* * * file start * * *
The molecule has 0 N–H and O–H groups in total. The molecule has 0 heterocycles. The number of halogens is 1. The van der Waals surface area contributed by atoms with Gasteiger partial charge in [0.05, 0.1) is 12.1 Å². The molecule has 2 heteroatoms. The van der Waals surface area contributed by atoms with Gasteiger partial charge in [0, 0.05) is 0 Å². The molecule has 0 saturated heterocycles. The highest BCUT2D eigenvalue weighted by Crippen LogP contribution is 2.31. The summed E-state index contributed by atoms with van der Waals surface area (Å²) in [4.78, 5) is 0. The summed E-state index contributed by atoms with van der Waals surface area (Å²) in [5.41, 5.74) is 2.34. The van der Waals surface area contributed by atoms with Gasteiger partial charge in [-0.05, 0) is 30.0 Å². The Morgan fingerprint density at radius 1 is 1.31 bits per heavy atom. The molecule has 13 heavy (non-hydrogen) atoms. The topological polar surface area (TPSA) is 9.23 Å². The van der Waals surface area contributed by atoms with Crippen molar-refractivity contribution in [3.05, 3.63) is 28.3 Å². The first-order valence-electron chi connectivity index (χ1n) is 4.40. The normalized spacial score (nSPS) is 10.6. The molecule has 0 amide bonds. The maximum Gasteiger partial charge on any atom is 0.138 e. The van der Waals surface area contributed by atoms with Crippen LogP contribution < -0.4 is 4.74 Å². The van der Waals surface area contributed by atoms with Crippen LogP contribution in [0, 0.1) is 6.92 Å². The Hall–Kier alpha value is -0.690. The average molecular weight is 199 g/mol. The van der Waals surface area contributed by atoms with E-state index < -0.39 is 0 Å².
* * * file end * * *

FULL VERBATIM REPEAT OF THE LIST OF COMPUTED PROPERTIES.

The molecule has 0 N–H and O–H groups in total. The molecule has 0 heterocycles. The number of halogens is 1. The van der Waals surface area contributed by atoms with Gasteiger partial charge in [0.05, 0.1) is 12.1 Å². The molecule has 2 heteroatoms. The van der Waals surface area contributed by atoms with Gasteiger partial charge in [0, 0.05) is 0 Å². The molecule has 0 saturated heterocycles. The highest BCUT2D eigenvalue weighted by Crippen LogP contribution is 2.31. The summed E-state index contributed by atoms with van der Waals surface area (Å²) in [4.78, 5) is 0. The summed E-state index contributed by atoms with van der Waals surface area (Å²) in [5.41, 5.74) is 2.34. The van der Waals surface area contributed by atoms with Gasteiger partial charge in [-0.05, 0) is 30.0 Å². The Morgan fingerprint density at radius 1 is 1.31 bits per heavy atom. The molecule has 13 heavy (non-hydrogen) atoms. The topological polar surface area (TPSA) is 9.23 Å². The van der Waals surface area contributed by atoms with Crippen molar-refractivity contribution in [3.05, 3.63) is 28.3 Å². The first-order valence-electron chi connectivity index (χ1n) is 4.40. The normalized spacial score (nSPS) is 10.6. The molecule has 0 amide bonds. The maximum Gasteiger partial charge on any atom is 0.138 e. The van der Waals surface area contributed by atoms with Crippen LogP contribution < -0.4 is 4.74 Å². The van der Waals surface area contributed by atoms with Crippen LogP contribution in [0, 0.1) is 6.92 Å². The Hall–Kier alpha value is -0.690. The average molecular weight is 199 g/mol. The van der Waals surface area contributed by atoms with E-state index < -0.39 is 0 Å².